Spatial imagination – Utrecht May 2012

Under the title Longing Belonging the latest crop of MaHKU students presented the results of their  research at Academiegalerie in Utrecht this week. Being in Utrecht anyway, it was a pleasure to attend.

The show is again curated by Mika Hannula, who’s lanky frame filled the doorway when I came in. I loved working with him when I graduated,  he’s a genious at making art theory complex and inspiring. I would have made his wall charts part  of the exhibition – wish I had documented them better.

The MaHKU students were asked to connect their city of origin and the city of Utrecht through their work “and, not to forget, the cities we pass by and the cities that we dream about”. 

They were meant to use a faculty called  spatial imagination. I checked the ‘net for a definition, here goes: “spatial imagination is the component of spatial ability that involves the ability of imagining the movements of objects and spatial forms. In spatial imagination tasks, a complete representation or parts of it may be mentally moved or altered. This has been conceptualised as the ability to make object-based transformations where only the positions of the objects are moved with respect to the environmental frame of reference, while the observers frame of reference remains constant.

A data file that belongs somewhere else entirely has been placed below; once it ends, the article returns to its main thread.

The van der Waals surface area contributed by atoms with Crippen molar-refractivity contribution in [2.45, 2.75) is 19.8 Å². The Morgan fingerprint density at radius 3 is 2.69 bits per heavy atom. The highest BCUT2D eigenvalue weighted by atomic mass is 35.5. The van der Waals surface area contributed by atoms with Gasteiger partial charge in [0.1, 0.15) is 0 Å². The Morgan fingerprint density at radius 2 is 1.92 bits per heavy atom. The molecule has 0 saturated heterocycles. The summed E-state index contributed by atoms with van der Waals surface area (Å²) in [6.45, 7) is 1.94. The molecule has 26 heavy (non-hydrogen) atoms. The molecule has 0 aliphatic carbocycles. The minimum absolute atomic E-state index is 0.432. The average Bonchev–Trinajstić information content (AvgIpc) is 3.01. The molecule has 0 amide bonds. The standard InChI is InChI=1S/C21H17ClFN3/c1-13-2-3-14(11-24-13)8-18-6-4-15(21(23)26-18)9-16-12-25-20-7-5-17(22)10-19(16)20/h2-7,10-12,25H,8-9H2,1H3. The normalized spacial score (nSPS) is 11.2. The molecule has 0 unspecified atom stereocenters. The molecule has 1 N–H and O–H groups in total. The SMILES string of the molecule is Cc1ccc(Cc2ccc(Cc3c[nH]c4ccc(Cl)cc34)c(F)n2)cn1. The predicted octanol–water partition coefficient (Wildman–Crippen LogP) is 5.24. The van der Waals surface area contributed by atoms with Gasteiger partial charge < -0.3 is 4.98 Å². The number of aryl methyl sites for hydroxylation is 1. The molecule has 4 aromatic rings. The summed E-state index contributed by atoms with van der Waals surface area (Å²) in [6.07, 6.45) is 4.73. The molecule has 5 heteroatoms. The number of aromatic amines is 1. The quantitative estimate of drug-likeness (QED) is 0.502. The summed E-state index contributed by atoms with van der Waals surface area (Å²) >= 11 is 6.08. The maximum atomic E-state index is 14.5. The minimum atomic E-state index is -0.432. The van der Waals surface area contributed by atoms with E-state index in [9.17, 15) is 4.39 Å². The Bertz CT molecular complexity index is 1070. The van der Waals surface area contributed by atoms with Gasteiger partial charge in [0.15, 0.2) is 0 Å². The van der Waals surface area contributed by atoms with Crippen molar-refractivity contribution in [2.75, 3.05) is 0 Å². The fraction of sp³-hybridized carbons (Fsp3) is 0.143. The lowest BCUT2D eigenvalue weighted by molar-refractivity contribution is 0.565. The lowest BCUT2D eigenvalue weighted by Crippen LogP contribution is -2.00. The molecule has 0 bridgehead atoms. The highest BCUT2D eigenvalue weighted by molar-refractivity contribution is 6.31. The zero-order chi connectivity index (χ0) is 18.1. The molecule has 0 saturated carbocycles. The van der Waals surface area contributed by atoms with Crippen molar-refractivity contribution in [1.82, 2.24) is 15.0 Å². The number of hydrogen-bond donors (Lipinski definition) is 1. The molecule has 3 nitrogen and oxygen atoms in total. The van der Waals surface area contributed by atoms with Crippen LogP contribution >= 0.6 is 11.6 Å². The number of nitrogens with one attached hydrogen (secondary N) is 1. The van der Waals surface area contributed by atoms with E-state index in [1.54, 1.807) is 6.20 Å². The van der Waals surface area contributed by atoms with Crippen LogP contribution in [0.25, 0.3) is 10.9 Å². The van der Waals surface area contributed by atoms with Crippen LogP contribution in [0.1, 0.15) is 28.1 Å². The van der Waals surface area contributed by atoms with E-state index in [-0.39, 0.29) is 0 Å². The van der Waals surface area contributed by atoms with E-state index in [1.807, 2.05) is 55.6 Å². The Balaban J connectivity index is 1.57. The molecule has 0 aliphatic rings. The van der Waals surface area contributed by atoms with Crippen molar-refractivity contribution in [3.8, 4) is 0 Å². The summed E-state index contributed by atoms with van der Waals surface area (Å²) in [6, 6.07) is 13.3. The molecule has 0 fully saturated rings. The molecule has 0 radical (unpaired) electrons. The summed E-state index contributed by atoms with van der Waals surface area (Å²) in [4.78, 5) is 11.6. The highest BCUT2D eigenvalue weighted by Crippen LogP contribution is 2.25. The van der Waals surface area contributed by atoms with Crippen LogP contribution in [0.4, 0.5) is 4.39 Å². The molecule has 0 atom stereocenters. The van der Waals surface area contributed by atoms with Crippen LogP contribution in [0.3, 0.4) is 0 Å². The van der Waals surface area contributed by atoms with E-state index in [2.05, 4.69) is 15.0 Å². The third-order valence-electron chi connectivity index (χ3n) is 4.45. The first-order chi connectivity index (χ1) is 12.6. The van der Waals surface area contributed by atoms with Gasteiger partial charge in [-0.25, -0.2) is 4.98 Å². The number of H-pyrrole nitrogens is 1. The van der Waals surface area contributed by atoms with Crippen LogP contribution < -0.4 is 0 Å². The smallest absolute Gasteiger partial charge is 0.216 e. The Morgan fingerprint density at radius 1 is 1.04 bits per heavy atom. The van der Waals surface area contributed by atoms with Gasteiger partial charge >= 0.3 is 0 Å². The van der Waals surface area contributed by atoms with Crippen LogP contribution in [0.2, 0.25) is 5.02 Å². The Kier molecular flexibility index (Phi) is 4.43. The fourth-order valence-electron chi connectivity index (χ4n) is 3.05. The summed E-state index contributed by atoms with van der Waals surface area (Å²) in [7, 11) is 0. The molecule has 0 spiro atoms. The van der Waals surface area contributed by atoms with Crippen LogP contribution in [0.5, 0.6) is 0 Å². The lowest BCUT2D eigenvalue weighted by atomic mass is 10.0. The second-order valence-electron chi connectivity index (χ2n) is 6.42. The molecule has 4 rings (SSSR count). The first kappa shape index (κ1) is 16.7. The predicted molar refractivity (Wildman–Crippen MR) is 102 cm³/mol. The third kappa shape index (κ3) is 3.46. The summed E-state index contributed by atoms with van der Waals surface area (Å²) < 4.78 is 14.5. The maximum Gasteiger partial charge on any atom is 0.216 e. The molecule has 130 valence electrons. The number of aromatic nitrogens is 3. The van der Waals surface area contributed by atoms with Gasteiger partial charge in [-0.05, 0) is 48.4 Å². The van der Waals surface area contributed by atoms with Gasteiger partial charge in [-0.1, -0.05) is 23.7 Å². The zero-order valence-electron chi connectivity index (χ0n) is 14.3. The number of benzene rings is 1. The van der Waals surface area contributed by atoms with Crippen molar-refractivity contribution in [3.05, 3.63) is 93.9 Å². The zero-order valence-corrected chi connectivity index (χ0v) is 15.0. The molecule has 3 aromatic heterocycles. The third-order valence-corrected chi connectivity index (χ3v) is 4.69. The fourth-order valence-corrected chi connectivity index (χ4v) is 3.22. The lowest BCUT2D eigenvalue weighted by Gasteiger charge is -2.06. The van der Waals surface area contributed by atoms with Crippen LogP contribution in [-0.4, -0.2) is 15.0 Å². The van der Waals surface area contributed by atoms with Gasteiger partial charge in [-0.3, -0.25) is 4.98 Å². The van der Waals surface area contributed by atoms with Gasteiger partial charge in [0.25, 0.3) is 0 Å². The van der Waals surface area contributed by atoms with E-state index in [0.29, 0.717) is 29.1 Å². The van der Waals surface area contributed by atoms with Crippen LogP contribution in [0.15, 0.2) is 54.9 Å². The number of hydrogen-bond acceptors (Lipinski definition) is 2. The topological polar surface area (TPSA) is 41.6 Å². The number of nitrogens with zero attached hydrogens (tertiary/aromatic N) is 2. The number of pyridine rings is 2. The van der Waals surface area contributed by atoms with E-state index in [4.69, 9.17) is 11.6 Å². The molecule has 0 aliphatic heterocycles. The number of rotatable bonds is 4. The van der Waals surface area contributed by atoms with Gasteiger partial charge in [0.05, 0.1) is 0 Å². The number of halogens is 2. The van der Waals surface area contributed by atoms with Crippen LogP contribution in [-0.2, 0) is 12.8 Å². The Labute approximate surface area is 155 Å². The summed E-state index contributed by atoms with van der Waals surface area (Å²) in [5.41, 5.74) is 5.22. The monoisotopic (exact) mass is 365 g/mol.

SI plays a significant role in many aspects of life, especially in science. For example, a routine activity in which children need to apply imaginative ability of space is when they visualise where in the kitchen they can find candy, even before entering it. Scientific ideas and theories, creativity in art and technology, and so on, are products of SI. In fact, to create something new, first an ideal model of it is built on the basis of the images and products of SI. 

Interesting stuff: check the full article here.

Having processed this, it was time to ask  myself the next question:  did the exhibition appeal to my spatial imagination? In retrospect, Joyce Overheul’s video work titled IT stands out:   Do you dare stand somewhere and just stare?

IT  is a re-enactment of  Francis Alys’ work Looking Up, where  Alys walks into view at a suare in Mexico City, looks up, keeps looking up, a group of also-lookers-up assembles, then he walks away.

Joyce did the same experiment in Amsterdam, where she herself was behind the camera and she’d instructed a couple of helpers to go look. In her own words, her work is ‘not as aesthetic’ as Alys’s is, for Alys’ work is very bare and hers is much more real-life-style messy to look at. I like bare, myself, but messy isn’t bad at all where Joyce works the camera.

At first I saw three random street views, then Spatial Imagination kicked in:  I wanted  to find  patterns. Which is what the brain usually does. It took me a few minutes to see  patterns of behaviour – people pointing at something, nudging, staring, bending over backwards sometimes. Then I noticed the cast – and started  separating  cast from passers-by. Ended up wanting badly to know what it was that everybody was looking at. This Joice does not show, which I think is smart:  tension built up but not released.


Minrebroederstraat 16
3512 GT Utrecht

Participating artists
Jai Young Cho, Efrat Gal, Ceemin Golshan, Ji Hyun Kim, Hyemin Kim, Joyce Overheul, Enrico Piras, Sarah Stein.

Mika Hannula

Opening: Wednesday 16.5 17:00 h.

Opening days: 18.5 – 27.5 Wednesday – Sunday 13:00 – 18:00 h.


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